Enterprise Unix Roundup: A Deal for the History Books
Athens vs. Sparta.
Montague vs. Capulet.
The Yankees vs. the Red Sox.
Dell vs. Sun Microsystems.
Classic feuds all, where no-holds competition continues until one party drops. Defeated and beaten.
Last week saw what could be the weirdest IT news of the year: Dell and Sun used the forum of Oracle OpenWorld (a show title that drips with irony in and of itself) to announce that Dell will offer Solaris for sale on its PowerEdge server product line.
It was, for most, a surprise. Sun CEO Jonathan Schwartz brought out Dell CEO Michael Dell as his guest during the Sun keynote at OpenWorld to make the announcement that Dell has entered "an OEM agreement to distribute and support Sun's Solaris operating system on Dell PowerEdge servers. Schwartz said Sun reached out to Dell after analysis of Solaris users revealed a third of them were running on Dell servers," reported David Needle over at internetnews.com.
For the near term, this is huge news for Sun. The announcement comes on the heels of similar news of Solaris support from IBM and Intel. Getting Dell as an outlet for Solaris is a pretty good path for Sun, the hardware-now-software company.
In the announcement, Schwartz indicated Sun reached out to Dell because it noticed a number of customers have been running Solaris on Dell boxes. Dell confirmed that, adding that many customers were requesting Solaris machines, including Oracle customers. Dell must have added that to throw the audience a bone. (Those must be legacy customers, however, because the latest version of Oracle, 11g, runs only on Linux.)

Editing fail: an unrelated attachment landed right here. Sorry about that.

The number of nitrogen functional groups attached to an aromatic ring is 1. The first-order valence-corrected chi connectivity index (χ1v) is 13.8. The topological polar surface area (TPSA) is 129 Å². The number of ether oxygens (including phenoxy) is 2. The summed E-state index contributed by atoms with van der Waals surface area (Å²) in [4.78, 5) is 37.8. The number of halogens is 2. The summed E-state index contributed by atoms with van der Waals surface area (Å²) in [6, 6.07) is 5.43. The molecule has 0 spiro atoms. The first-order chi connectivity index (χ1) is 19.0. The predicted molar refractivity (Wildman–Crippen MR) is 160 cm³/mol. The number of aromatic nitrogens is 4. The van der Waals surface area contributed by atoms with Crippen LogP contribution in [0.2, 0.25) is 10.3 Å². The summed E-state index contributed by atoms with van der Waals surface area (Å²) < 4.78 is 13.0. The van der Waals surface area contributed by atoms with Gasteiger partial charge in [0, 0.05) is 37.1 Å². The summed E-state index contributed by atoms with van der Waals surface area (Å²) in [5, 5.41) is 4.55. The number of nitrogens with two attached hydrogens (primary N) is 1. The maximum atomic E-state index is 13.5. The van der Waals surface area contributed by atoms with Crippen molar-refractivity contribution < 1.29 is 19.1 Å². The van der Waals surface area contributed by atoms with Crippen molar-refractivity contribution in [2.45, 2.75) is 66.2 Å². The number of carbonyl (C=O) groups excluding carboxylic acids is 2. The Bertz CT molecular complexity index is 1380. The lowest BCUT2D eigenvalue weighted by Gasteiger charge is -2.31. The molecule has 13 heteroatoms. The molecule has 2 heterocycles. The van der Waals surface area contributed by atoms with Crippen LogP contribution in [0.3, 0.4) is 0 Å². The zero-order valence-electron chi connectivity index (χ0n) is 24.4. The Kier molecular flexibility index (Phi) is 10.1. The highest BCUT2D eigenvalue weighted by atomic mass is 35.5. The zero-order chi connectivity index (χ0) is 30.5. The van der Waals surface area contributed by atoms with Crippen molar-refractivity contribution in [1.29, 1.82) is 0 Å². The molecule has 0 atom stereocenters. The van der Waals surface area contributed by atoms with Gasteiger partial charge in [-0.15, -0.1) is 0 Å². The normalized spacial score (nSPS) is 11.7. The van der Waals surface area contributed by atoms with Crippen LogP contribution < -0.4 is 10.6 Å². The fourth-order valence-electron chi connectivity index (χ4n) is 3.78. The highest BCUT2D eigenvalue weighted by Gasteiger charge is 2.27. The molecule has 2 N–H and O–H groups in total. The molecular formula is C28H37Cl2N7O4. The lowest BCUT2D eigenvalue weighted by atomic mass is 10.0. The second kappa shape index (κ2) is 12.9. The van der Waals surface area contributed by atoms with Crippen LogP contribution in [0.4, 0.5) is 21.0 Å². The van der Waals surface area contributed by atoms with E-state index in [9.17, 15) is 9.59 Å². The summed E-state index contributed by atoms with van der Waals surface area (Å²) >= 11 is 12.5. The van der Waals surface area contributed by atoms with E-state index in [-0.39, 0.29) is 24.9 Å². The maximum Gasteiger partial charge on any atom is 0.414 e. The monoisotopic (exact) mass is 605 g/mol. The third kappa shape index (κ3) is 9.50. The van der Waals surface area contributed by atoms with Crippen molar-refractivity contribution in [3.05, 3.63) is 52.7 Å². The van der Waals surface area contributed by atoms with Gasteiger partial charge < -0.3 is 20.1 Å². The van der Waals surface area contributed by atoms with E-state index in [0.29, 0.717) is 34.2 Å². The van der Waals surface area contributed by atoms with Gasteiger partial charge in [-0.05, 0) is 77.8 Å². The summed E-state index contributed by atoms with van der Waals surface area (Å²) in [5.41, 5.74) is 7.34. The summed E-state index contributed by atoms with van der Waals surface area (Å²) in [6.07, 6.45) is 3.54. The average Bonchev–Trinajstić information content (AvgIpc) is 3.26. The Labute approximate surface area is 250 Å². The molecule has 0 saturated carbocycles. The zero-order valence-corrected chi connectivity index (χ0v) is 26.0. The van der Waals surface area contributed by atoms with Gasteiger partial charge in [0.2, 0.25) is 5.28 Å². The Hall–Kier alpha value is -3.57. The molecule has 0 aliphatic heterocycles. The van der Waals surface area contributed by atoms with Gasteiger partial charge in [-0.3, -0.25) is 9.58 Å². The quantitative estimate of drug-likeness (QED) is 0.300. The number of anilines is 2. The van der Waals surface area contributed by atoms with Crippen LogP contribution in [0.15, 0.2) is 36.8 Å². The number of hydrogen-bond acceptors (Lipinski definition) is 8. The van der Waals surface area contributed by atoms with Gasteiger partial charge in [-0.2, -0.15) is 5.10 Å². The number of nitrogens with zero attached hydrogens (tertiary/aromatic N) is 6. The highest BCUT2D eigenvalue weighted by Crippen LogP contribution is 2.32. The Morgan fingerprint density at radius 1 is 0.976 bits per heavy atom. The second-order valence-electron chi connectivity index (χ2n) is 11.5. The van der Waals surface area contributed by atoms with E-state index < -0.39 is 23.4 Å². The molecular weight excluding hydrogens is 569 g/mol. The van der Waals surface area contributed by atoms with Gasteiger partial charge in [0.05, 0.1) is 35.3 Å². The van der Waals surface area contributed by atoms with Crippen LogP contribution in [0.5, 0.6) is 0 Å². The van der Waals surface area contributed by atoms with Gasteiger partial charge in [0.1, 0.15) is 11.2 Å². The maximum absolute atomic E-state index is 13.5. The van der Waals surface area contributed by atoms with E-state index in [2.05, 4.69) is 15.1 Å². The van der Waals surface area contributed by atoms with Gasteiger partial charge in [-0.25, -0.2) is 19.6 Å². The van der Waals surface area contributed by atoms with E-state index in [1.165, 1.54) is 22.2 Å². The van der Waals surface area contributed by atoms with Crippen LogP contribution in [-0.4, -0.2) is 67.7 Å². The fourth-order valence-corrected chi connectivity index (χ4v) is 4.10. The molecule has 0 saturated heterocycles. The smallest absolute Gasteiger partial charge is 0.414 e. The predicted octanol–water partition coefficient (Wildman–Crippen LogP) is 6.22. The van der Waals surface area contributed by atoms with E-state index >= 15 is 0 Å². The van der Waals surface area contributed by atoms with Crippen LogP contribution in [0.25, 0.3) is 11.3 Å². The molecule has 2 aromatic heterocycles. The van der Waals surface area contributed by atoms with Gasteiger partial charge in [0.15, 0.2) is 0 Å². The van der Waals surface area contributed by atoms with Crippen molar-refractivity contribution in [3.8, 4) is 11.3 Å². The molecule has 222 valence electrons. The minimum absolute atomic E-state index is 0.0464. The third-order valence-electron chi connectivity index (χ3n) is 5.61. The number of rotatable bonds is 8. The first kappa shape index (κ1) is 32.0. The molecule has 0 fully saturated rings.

Despite the corporate sincerity, the overall reaction to the news was positive. And why not? It's no skin off Dell's nose to start selling Solaris. Dell is no HP or IBM it doesn't have its own Unix to offer. But if ever there was proof that Sun is no longer a contender as a hardware company, this deal (and the IBM deal before it) is it.
In the past, Dell and Sun would go after each other like the Jets and the Sharks circling, stalking, dancing getting in those jabs here and there whenever they could. Who could forget the classic 2005 Dell Tech Force campaign that featured "the Leviathans of Big Iron" cartoons that put the smackdown on Sun (and IBM and HP)? So what if the cartoons turned out to be hosted on a Solaris server at the time?
And I can't not mention the "Get off the Itanic" campaign Sun launched that same year, which tried to destroy Dell and its cohort of independent hardware vendors (IHVs). Too bad Dell wasn't selling Itanium-based servers only HP.
This battle of the behemoths is not stale, mind you. Just last year, Judy Chavis, director of business development for Dell's enterprise product group, had this to say in an April 2006 interview with CNET news about the possibility of selling Solaris on Dell machines:
'Is it the next industry standard around operating systems? That's what it would take for us to do that,' she said. So far, the answer is a definitive no. 'Since the year started, I haven't had a Solaris x86 customer come into the briefing center,' Chavis said.
Customer demand must have changed. Of course, much can happen in 19 months. Getting back to the present, given the nasty nature of the Dell-Sun professional brouhaha, I can't imagine Dell thinks Sun would be any sort of threat in the hardware arena anymore. If it did, Sun would be left twisting in the wind.
My only question now is: When will Sun get around to selling its hardware business, and who is going to buy it?
Brian Proffitt is managing editor of JupiterWeb's Linux/Open Source channel, which includes Linux Today, LinuxPlanet, and AllLinuxDevices.